As threat of vaccine inequity looms, here's how India is helping the world heal
India is not just working towards making itself coronavirus free but is also helping the world fight the virus
Vaccine inequity continues to plague the world struggling to cope with coronavirus infections. Now, the world's richest countries have bought a billion doses of vaccine in excess. Specifically, they have bought a billion more vaccines than they need. This surplus is enough to vaccinate Africa's adult population.
An analysis undertaken by the "One" campaign claims that 27 European Union countries, along with Australia, Canada, Japan, the United Kingdom, and the United States have already secured over 3 billion doses of coronavirus vaccines.
Australia is home to 25 million-plus people, and it has purchased over 114 million doses of virus vaccines whereas it only needs around 60 million doses. Australia alone has purchased over 64 million extra vaccine doses.
Around 130 countries have not received a single dose of the vaccine so far. "Vaccine equity is the biggest moral test before the global community", the UN Secretary-General Antonio Guterres had recently said. India has passed this test in an exemplary manner by finding the right balance by not just inoculating its own, but also healing the world.
India is running the world's largest vaccination campaign which began in January. India's priority was to innoculate its healthcare workers first, and over 14 million people have been vaccinated so far. India is now expanding its vaccination campaign. People above the age of 60 will now be getting the vaccines. Those above 45 with a medical condition are also eligible for vaccination.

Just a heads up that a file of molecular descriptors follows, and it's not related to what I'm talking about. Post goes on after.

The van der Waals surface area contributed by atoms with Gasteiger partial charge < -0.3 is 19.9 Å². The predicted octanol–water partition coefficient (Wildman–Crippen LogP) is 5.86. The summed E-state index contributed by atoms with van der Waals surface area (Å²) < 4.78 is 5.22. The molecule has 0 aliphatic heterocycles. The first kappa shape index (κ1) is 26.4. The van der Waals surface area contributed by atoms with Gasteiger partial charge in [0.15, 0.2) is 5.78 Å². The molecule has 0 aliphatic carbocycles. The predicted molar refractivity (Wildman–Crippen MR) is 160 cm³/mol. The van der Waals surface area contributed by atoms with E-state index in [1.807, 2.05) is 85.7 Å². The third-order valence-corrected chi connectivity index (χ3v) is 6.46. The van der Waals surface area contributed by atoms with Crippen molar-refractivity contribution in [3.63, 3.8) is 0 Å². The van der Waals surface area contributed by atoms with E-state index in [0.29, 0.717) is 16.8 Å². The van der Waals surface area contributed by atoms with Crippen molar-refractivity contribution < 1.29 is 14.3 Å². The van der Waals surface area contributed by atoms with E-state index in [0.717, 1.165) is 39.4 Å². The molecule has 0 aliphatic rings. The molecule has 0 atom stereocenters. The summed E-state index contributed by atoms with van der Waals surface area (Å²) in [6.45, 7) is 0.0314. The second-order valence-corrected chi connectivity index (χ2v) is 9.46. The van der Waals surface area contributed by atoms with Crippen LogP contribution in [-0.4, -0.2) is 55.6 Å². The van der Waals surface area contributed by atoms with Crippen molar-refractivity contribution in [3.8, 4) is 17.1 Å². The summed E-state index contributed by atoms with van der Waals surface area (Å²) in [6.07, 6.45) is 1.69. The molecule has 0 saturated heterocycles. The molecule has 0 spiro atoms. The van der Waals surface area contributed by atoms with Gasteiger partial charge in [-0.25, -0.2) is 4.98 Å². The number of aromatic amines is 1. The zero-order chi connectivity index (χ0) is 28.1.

India's Prime Minister Narendra Modi took his first dose of vaccine on March 1. The PM was administered a shot of Covaxin - a made-in-India vaccine which was produced by Bharat Biotech and the All India Institute of Medical Sciences.
India's prime minister put out this tweet with a picture of himself getting vaccinated. "Took my first dose of the COVID-19 vaccine at AIIMS. Remarkable how our doctors and scientists have worked in quick time to strengthen the global fight against COVID-19. I appeal to all those who are eligible to take the vaccine. Together, let us make India COVID-19 free!", he Tweeted.
India is not just working towards making itself coronavirus free but is also helping the world fight the virus.
Nana Akufo-Addo, the President of Ghana became the first person to receive a vaccine from Covax - a vaccine alliance that aims to vaccinate poor countries for free. The jab that Nana aAkufo-Addo is seen receiving is free of cost and is from India.
Ghana was the first country to receive vaccines from Covax after vaccines from India landed in Ghana last week. At least 145 countries participating in Covax will receive around 337 million doses of coronavirus vaccines by mid-2021. India is helping the world recover from the pandemic as the world's richest economies continue to be overwhelmed by the crisis at home.